Antlia LRGB-V Pro Astronomy Filters
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Antlia LRGB-V Pro Astronomy Filters

  (2 Reviews)
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About this product

Model:  antlia_lrgb-v-pro_125
Part Number:  LRGB-V Pro Series 1.25

Antlia LRGB-V Pro Astronomy Filters

The Antlia LRGB-V Pro series filters are designed for monochrome cameras that use both CCD and CMOS sensors. Suitable sensors include KAF/KAI sensors, Sony IMX sensors, GSENSE and other sensor manufacturers. The LRGB-V Pro set is designed to approximately equalise the RGB response from the flux of red-sensitive CCD detectors. The result is that you achieve 1:1:1 equalised RGB exposures with the benefit of simplified post processing and reduced imaging time. New LRGB-V Pro series filters feature a carefully designed spectral gap between the green and red channels to minimise the effect of light pollution and to provide high transmittance of useful frequencies. The filters’ design maximises the capture of details from fainter galaxies and nebulae emissions. The LRGB-V Pro series filters guarantee the high transmission of the OIII band in both the B and G filters (OIII signal >95% in blue and green). The bandwidth of the B channel is narrowed for the purpose of improving the blue channel overflow (haloing) around the star due to B channel overexposure. Antlia LRGB-V Pro series filters block the emission line around 589nm by the design of wide gap between G and R filters, which suppresses much of the light pollution from high pressure sodium and mercury street lamps and results in a more natural colour balance. The uniformity in substrate thickness delivers good parfocal performance across all Antlia filters.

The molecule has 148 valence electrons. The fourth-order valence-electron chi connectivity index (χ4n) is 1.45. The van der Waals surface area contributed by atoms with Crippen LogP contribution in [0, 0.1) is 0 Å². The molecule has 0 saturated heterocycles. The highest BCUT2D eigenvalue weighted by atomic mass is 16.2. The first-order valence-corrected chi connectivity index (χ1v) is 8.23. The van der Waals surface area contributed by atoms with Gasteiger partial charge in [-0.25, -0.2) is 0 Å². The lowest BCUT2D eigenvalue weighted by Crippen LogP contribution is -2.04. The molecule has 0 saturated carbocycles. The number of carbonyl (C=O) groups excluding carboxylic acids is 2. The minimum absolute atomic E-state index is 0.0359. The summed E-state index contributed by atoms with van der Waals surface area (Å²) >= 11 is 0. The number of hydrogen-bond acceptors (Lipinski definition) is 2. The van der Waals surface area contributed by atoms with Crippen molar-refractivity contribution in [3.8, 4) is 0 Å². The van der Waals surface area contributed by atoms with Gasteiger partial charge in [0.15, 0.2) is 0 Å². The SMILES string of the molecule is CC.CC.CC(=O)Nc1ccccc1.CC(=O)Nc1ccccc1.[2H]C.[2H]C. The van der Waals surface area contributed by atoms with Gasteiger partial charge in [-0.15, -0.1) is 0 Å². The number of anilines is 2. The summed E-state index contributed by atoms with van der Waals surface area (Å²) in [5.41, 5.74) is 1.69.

Highlight of LRGB-V Pro series set

1. Premium coating technology and finely polished substrate Our quality selection processes are optimised to ensure highly homogeneous glass-substrates. Our application of advanced optical coating technology and double-sided precision polishing achieves both consistent parfocal and optical performance across all filters. 

2. Maximised colour balance and contrast for each of the three RGB channels and excellent S/N performance Dozens of coating layers are deposited on both sides of the glass substrate that enables LRGB-V Pro filters to achieve a high SNR. The Anti reflection coatings and carefully designed spectral gaps minimise unwanted light scatter and maximise useful signal data for each filter channel.